their share of the axe, at least for
man students. Although not definite, it U believed that the taking
of partial courses will be left to
the discretion of the faculty concerned.
Meanwhile, vanity movee on
through the fog of uncertainty.
Ihe throe military training programs on the eampus are preparing
for tho year, first parades to bo
held this Saturday.
Lectures began on time with full
male attendance. The usual mix-
ups which freshmen involve themselves in were everywhere. Initiation of the wearers of the green
was at an all-time low.
Co-eds went ahead with their
war work plans with student leaders envisioning the greatest year
of co-ed war work yet
But the fog was still there.
8:10"8 Still Bugbear
of Frosh, Upper class
—Caf Opens at 8:30
• ALREADY the curse of one
generation of Frosh, 8:10 lectures
now enter their second year of
being "The awful mornings after
the nite before/'
Once again sleepy upperclassmen, who have been unfortunate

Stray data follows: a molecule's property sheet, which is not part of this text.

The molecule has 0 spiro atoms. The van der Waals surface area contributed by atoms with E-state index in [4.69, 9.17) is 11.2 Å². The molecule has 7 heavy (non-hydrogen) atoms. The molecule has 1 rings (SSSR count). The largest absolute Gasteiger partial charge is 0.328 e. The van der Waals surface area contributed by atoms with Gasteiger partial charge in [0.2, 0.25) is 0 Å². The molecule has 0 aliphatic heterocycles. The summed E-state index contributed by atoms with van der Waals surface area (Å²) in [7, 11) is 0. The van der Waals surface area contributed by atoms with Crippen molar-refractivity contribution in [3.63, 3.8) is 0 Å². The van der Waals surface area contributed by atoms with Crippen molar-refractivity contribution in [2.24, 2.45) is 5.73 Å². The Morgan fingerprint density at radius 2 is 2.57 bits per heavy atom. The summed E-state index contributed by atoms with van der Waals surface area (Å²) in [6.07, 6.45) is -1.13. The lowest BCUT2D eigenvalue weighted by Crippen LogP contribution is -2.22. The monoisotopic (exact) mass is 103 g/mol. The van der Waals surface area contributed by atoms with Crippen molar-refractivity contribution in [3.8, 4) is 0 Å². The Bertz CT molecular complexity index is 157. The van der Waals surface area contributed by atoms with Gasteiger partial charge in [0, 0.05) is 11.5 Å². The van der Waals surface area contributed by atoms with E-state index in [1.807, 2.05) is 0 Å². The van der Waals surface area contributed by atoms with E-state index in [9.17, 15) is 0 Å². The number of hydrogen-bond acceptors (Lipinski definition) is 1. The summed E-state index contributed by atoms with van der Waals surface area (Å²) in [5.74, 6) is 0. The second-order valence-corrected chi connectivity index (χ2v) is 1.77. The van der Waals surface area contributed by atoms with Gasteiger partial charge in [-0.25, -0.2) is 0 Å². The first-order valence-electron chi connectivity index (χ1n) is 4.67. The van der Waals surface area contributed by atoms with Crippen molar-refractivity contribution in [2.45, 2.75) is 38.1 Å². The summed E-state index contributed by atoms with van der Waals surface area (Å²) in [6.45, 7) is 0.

enough to include blue-eyed freshettes in their car chains, will stand
around in the cold grey of the
morning, waiting for the caf to
Originally designed to al-
eviate the acute transportation
shortage, 8:10's have brought about
a serious hunger plague to the
soph's, juniors, and seniors of our
fair institution. Willing to forego
his early morning repast, many an
upperclassman will again find
nourishment only in a quick cup
of tepid java.
Thus goes the battle of the
8:10's. But all should remember
that they are only one, and a very
small one at that, of the inconveniences that war brings to those
still fortunate enough to be attending Varsity. Page Two
Mv .>
•    From Thc Editor's Pen » » »
■Tuesday, September 21, 1943
Class Of '47